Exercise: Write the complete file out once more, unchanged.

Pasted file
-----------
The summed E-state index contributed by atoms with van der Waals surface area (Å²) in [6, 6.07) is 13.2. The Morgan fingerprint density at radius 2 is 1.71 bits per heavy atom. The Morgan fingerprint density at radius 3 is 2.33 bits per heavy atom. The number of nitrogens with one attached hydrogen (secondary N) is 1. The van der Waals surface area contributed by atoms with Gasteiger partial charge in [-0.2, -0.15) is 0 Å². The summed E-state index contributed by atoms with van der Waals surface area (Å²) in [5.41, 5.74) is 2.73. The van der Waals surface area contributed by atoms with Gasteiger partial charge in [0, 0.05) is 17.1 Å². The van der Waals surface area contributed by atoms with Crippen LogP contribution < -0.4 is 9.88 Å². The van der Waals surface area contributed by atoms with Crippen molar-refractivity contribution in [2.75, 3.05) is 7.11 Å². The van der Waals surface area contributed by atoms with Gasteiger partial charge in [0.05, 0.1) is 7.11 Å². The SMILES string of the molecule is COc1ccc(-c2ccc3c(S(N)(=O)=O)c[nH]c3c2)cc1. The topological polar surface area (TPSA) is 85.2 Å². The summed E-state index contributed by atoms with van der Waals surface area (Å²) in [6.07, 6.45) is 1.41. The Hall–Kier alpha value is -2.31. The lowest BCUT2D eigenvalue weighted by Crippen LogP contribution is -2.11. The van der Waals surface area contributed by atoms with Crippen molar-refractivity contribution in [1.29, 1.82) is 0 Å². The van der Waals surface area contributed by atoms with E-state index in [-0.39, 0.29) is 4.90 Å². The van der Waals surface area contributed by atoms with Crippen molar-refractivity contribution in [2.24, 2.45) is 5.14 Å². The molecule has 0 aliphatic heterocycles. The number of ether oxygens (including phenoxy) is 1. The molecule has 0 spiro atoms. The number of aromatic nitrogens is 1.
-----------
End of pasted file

The summed E-state index contributed by atoms with van der Waals surface area (Å²) in [6, 6.07) is 13.2. The Morgan fingerprint density at radius 2 is 1.71 bits per heavy atom. The Morgan fingerprint density at radius 3 is 2.33 bits per heavy atom. The number of nitrogens with one attached hydrogen (secondary N) is 1. The van der Waals surface area contributed by atoms with Gasteiger partial charge in [-0.2, -0.15) is 0 Å². The summed E-state index contributed by atoms with van der Waals surface area (Å²) in [5.41, 5.74) is 2.73. The van der Waals surface area contributed by atoms with Gasteiger partial charge in [0, 0.05) is 17.1 Å². The van der Waals surface area contributed by atoms with Crippen LogP contribution < -0.4 is 9.88 Å². The van der Waals surface area contributed by atoms with Crippen molar-refractivity contribution in [2.75, 3.05) is 7.11 Å². The van der Waals surface area contributed by atoms with Gasteiger partial charge in [0.05, 0.1) is 7.11 Å². The SMILES string of the molecule is COc1ccc(-c2ccc3c(S(N)(=O)=O)c[nH]c3c2)cc1. The topological polar surface area (TPSA) is 85.2 Å². The summed E-state index contributed by atoms with van der Waals surface area (Å²) in [6.07, 6.45) is 1.41. The Hall–Kier alpha value is -2.31. The lowest BCUT2D eigenvalue weighted by Crippen LogP contribution is -2.11. The van der Waals surface area contributed by atoms with Crippen molar-refractivity contribution in [1.29, 1.82) is 0 Å². The van der Waals surface area contributed by atoms with E-state index in [-0.39, 0.29) is 4.90 Å². The van der Waals surface area contributed by atoms with Crippen molar-refractivity contribution in [2.24, 2.45) is 5.14 Å². The molecule has 0 aliphatic heterocycles. The number of ether oxygens (including phenoxy) is 1. The molecule has 0 spiro atoms. The number of aromatic nitrogens is 1.